Medhurst is not simply a case which, with the benefit of the subsequent jurisprudence, would likely have been decided differently by this court, but is a decision which has the potential to cause injustice,” wrote Harvison Young, dismissing both the appeal and cross appeal, but with different reasoning than the lower court. “On balance, I find this is one of the rare circumstances in which the advantages of not following an earlier decision rendered by this court outweigh the disadvantages. For that reason, I would overrule Medhurst.” 

Says Salmon: “The court did not say notice is not required — because the legislature, the provision in the Condominium Act, is clear that you need to provide notice in writing before the action is commenced. That is still the law. The question is really, if this is not complied with, what happens? 

The shift now is that the judge has a significant amount of leeway to determine what is the appropriate remedy under the circumstances, but she or he would not have to automatically deem the claim a nullity.” 

Adam Wygodny was one of the lawyers who acted counsel on the motion, but not as lawyers of record on the underlying proceeding. Wygodny says the ruling reflects the changing circumstances between the 1983 Medhurst case and today. 

For one, says Wygodny, condos are much more common now than they were in 1983, when fewer consumers would ever come across a condominium corporation dispute. Many of the laws applying to condos have been completely overhauled in the years since, says Wygodny, a lawyer at Berkow Youd Lev-Farrell Das LLP in Toronto. 

Wygodny, who acted alongside colleague R. Leigh Youd, says that legal interpretation was much more technical and formalistic in 1983 than it is today.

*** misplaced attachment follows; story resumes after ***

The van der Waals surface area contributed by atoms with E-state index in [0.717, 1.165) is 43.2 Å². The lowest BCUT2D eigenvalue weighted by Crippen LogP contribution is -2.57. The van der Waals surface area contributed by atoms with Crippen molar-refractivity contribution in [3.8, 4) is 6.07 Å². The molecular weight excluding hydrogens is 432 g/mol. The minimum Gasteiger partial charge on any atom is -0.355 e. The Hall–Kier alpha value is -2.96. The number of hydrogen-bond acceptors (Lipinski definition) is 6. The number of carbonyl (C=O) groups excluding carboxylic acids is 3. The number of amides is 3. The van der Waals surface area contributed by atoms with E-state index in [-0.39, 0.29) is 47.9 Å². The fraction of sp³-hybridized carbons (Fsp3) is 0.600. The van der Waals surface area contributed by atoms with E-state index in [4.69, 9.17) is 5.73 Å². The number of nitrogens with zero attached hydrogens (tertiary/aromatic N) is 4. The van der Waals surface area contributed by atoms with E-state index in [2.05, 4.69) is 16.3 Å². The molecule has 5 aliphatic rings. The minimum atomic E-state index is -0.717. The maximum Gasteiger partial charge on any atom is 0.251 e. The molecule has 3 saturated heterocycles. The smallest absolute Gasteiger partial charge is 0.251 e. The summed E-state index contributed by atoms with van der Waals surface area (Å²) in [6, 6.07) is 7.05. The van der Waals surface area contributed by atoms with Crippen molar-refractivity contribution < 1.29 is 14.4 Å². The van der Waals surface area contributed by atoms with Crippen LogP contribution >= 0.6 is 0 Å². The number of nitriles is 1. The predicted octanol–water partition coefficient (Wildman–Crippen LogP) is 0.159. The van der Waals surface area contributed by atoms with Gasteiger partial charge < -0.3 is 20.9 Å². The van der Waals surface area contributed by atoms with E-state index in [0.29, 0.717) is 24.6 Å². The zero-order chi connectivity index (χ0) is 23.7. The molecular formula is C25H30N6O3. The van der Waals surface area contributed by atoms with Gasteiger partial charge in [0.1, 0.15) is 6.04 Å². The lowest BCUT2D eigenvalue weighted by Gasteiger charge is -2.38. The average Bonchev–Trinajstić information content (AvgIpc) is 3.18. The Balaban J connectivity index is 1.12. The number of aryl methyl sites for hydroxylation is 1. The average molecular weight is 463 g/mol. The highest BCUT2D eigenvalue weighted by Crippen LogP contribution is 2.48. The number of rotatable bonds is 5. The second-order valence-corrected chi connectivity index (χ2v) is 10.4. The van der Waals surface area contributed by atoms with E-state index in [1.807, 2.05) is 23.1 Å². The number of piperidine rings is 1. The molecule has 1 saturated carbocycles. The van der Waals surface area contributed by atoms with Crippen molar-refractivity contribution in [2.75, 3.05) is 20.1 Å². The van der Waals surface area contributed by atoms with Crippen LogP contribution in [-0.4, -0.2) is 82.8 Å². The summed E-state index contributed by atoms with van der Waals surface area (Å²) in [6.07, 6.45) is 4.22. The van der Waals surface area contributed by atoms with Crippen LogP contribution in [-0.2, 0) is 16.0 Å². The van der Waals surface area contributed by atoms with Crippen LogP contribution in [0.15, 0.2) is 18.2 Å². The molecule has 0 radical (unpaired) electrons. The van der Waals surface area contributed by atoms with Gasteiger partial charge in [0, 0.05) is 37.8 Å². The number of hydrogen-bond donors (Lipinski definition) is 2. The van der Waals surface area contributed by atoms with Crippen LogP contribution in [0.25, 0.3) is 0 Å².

“The issue with the earlier application is that judges and parties were looking at that old decision and just blindly applying it to the current statute,” says Wygodny.

“What this decision stands for is a warning: We should be on guard against doing that.”

In the decision, the judges noted that nothing in the text of the Condominium Act that dictates a breach of notice requirements means the action should be null. Further, since the Medhurst decision, “subsequent jurisprudence that has emphasized the role of legislative purpose in the interpretation of statutes,” said the court of appeal. 

“Nullity leads to this perverse result by allowing third parties to raise the procedural defect for their own benefit. It is perverse to allow the provision to be used to the prejudice of the condominium owners it was meant to protect,” wrote Harvison Young.

Tim Gleason, one of the lawyers who acted for York Region Standard Condominium Corporation No. 1206, says the Court of Appeal’s new decision reflects the law’s general move away from nullity. 

“This decision could be important for interpretation of other statutes, and wherever nullity has been applied in the past. I think the law is increasingly skeptical of nullity,” says Gleason, a partner at Dewart Gleason LLP in Toronto.

“Nullity is really an archaic and not very useful concept, and doesn't really have a place anymore in modern civil litigation law.”